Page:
For children, the new school year always comes too soon. It seems like summer just started and suddenly it is September again. As a parent, you may feel the same way. You just finished planning all the vacation activities and now you are buying new backpacks and making sure your kids have all their schoolbooks. Much work goes into getting your kids ready for school every day. Along with packing lunches and sending school supplies, divorced dads have a lot to handle! Here are three things you might have forgotten for the new school year.
Have your children been properly vaccinated?
Vaccines have made national headlines over the past year. What many of these news stories have left out is how to check if your child has received all necessary vaccines. School districts set vaccine requirements that must be met in order for your children to be enrolled each year. If you don’t have the proper documentation at registration, your child may not be able to start classes on time.
Most likely your children’s pediatrician administered the vaccines and will be able to supply medical records to the school. If you moved in the past few years or have had different doctors, you may want to compare your children’s medical records with a vaccine schedule to make sure nothing was missed. The Centers for Disease Control has detailed information on vaccines for Infants & Children and Preteens & Teens. You can also check with your children’s school or the local school district. If you live in King County, immunization information is posted in the Public Health section of the county website.
Can your children use their smart devices at school?
Did your kids get new technology over the summer they are excited about using in class? Make sure you and your children know school rules about using smart phones, tablets, watches, and other technology at school and in class. Some schools may not yet have developed policies for newer technology such as smart watches. Let your children know it is not a good idea to try and get around the rules by sneaking in a smart watch and texting during class. Technology is now an important part of the learning experience and more and more tablets are replacing traditional books. Help your children use it responsibly at school.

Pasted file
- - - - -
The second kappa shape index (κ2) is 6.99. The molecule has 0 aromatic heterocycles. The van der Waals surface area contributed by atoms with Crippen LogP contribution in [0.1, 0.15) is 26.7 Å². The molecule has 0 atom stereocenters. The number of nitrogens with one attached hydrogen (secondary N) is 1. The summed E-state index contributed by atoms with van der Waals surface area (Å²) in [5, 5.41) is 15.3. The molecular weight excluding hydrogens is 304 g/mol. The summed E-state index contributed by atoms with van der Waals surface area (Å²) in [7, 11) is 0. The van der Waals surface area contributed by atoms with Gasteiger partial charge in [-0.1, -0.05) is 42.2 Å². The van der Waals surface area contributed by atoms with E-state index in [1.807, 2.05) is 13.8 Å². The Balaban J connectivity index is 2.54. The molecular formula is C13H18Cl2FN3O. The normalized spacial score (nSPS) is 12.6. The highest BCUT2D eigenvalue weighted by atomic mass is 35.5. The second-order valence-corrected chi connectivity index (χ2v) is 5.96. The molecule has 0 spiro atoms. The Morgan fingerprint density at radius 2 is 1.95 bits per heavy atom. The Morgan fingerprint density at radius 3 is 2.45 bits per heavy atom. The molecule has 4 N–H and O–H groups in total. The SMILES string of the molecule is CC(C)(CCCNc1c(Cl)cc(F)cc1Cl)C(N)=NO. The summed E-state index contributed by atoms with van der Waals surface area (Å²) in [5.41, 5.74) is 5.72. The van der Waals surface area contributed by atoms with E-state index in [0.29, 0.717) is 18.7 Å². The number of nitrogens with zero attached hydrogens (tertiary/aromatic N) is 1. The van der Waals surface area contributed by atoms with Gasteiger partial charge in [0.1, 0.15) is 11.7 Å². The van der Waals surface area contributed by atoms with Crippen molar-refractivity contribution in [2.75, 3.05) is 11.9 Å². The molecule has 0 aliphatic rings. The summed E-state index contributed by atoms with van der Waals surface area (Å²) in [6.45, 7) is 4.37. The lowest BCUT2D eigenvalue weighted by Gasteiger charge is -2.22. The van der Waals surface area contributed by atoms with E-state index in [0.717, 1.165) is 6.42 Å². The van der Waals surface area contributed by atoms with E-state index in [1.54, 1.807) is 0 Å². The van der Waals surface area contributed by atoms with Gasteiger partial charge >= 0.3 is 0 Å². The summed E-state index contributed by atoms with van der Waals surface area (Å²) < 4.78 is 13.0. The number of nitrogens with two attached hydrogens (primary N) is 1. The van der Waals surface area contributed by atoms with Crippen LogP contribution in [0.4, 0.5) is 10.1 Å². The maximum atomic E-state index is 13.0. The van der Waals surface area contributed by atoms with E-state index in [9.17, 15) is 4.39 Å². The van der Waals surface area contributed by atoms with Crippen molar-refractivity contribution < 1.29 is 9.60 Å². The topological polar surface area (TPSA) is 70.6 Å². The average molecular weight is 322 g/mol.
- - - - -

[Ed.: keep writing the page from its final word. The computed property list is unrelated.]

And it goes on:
Are there any food restrictions at their school?
You may not think twice about packing your son’s lunch with a peanut butter and jelly sandwich or sending your daughter with a batch of cupcakes for her class, but you could be running afoul of school policies that restrict certain foods. Such policies are often put in place by schools to protect children with severe food allergies and help promote healthy eating at school.
Peanut allergies are one of the most common and dangerous food allergies experienced by children. In response, some schools have restrictions on foods containing peanuts or peanut oil. Being aware of any policies will help your child follow the rules and keep other children safe. Even if the school doesn’t have any specific food policies, it is important to talk with your children about the dangers of food allergies. They wouldn’t want to share something that would make one of their friends sick.
Starting things off right at the beginning of the school year will help your children (and you) have a great year at school. Once September is over and everything is settled into a routine, you can start planning for winter break!